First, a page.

LOUISVILLE, Ky. — It’s no longer about Kelly Bryant filling the shoes of the departed Deshaun Watson. Indeed, Watson has already set the bar higher.
“He’s going to be better than me,” the former Clemson quarterback tweeted after Bryant led the Tigers to a touchdown in the first half of their dominant 47-21 victory over Louisville on Saturday night.
It’s an absurd premise, or at least it should be. Watson is a legend, the best player to don a Clemson jersey. He was a Heisman Trophy finalist each of the past two seasons, finishing third in 2015 and runner-up in 2016. He led the Tigers to consecutive national title games, winning last season’s championship with an epic final drive. No one fills those shoes.
Except, through three games, Bryant has.
He wasn’t supposed to win the starting job with more highly recruited talent on the roster, but he led the QB battle wire to wire, and it wasn’t really all that close.
He took his first snap as a starter in Week 1, and six plays into that career he’d dished out a 61-yard touchdown pass.
He toppled his first top-25 opponent a week later, getting leveled on a tackle by Auburn’s ferocious defense that sent him to the sideline for a series. When he re-entered the game, he was a new man, a force to be reckoned with.
And then Saturday, Bryant went toe-to-toe with the reigning Heisman winner, and he outplayed Lamar Jackson by leaps and bounds.
“I just did my job, everything the coaches asked of me,” Bryant said after the game, wearing a sharp blue suit and a confident smile and offering little to suggest any of this has come as a surprise to him.
Tigers coach Dabo Swinney was a bit more open to the idea that his junior quarterback wasn’t quite such a sure thing a month ago, but the performance thus far has been every bit … well, Watson-like.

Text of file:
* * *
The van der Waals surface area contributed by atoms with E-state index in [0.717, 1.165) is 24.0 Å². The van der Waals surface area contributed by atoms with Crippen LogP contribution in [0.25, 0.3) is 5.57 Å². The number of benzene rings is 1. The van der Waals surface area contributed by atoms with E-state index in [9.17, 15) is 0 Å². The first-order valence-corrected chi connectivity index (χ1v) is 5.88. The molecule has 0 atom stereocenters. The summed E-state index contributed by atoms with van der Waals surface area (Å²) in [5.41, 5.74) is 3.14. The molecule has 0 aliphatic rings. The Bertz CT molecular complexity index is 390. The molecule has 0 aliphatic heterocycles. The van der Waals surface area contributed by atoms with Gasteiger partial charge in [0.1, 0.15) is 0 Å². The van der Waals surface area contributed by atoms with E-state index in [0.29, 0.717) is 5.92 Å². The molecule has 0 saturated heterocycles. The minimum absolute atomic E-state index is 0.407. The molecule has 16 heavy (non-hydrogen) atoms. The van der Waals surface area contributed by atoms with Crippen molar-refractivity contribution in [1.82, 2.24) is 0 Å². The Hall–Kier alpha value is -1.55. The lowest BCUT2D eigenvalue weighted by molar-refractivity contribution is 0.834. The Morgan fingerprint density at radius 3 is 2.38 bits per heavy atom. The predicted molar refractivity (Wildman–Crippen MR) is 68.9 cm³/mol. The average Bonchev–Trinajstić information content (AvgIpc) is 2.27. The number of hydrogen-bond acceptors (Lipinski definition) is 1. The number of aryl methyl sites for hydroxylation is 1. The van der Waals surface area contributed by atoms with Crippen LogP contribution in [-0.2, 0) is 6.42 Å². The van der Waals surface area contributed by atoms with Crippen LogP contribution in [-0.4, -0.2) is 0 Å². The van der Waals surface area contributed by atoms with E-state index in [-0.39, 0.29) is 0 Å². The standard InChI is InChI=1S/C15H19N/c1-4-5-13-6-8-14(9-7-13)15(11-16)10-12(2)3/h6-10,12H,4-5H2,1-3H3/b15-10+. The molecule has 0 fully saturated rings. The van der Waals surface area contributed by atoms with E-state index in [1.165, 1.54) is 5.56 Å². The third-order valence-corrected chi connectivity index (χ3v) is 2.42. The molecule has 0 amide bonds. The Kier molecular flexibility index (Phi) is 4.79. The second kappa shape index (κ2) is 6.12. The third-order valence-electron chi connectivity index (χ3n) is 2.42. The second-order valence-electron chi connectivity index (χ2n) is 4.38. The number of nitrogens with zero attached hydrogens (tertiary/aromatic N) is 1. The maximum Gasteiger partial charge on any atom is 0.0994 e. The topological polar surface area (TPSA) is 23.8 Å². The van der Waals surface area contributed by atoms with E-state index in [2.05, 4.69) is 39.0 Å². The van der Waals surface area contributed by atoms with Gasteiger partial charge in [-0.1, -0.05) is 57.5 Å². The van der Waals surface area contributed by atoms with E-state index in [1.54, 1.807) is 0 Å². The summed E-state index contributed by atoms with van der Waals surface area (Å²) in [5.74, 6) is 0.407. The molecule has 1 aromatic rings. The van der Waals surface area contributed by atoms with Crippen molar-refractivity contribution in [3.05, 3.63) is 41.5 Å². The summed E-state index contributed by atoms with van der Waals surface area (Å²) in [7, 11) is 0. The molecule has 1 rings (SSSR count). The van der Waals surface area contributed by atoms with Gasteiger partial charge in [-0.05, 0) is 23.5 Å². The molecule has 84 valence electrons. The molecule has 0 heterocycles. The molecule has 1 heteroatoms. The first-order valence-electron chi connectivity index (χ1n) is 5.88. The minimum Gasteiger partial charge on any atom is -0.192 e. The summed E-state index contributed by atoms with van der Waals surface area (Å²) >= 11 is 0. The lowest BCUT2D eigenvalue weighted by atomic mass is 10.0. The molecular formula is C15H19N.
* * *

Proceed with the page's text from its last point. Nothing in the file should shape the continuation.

“I didn’t know,” Swinney said. “I was hoping he’d take what we’d seen in practice to the opening game, and he did. I was hoping he’d respond to adversity against Auburn, and he did. I was hoping he’d man up on the road and beat these guys like a dang competitor and a confident dude, and he did.”
To be sure, so much of that poise and confidence and command of the offense is Bryant’s natural state. But a portion, too, comes from Watson. It’s the peripheral benefit of sharing a sideline with the best there ever was at Clemson, and the lessons Watson taught over the past couple years are being deployed to perfection now.
“He’s a proud father,” Swinney said. “He mentored [Bryant] for two years. Don’t discount how big that is for Kelly.”
For so much of the offseason, the chatter surrounding Bryant was some version of “be your own man.” Shaking the shadow of Watson was perhaps his biggest obstacle.
And yet, here he is, three games into his career as a starter, and the comparisons seem less a burden than a badge of honor. Bryant isn’t shaken by the past. He’s building on it.
“He was awesome, man,” receiver Ray-Ray McCloud said after Saturday’s game. “He was the best quarterback on the field. He’s just built different, the way he carries himself, his character.”
Bryant’s final numbers Saturday — 316 yards passing, 61 on the ground (not counting sacks) and 3 total touchdowns — underscored McCloud’s assertion that Bryant had clearly outdueled Jackson. But a year ago, when Louisville nearly felled Clemson at home, Watson turned the ball over four times. Bryant had no such setbacks, looking poised throughout, mixing big plays with short runs and, as Swinney noted, converting again and again on third down to keep the ball out of Jackson’s hands.
It’s still the longest of long shots that Bryant will someday eclipse Watson’s reputation at Clemson, but the idea that there will be a smooth transition from a legend to the little-known understudy is no longer a pipe dream. It’s reality, and this is Kelly Bryant’s team, a team with a real chance to win another national championship.
“Let them sleep on me,” Bryant said. “I’ve been doubted my whole career. Keep doubting.”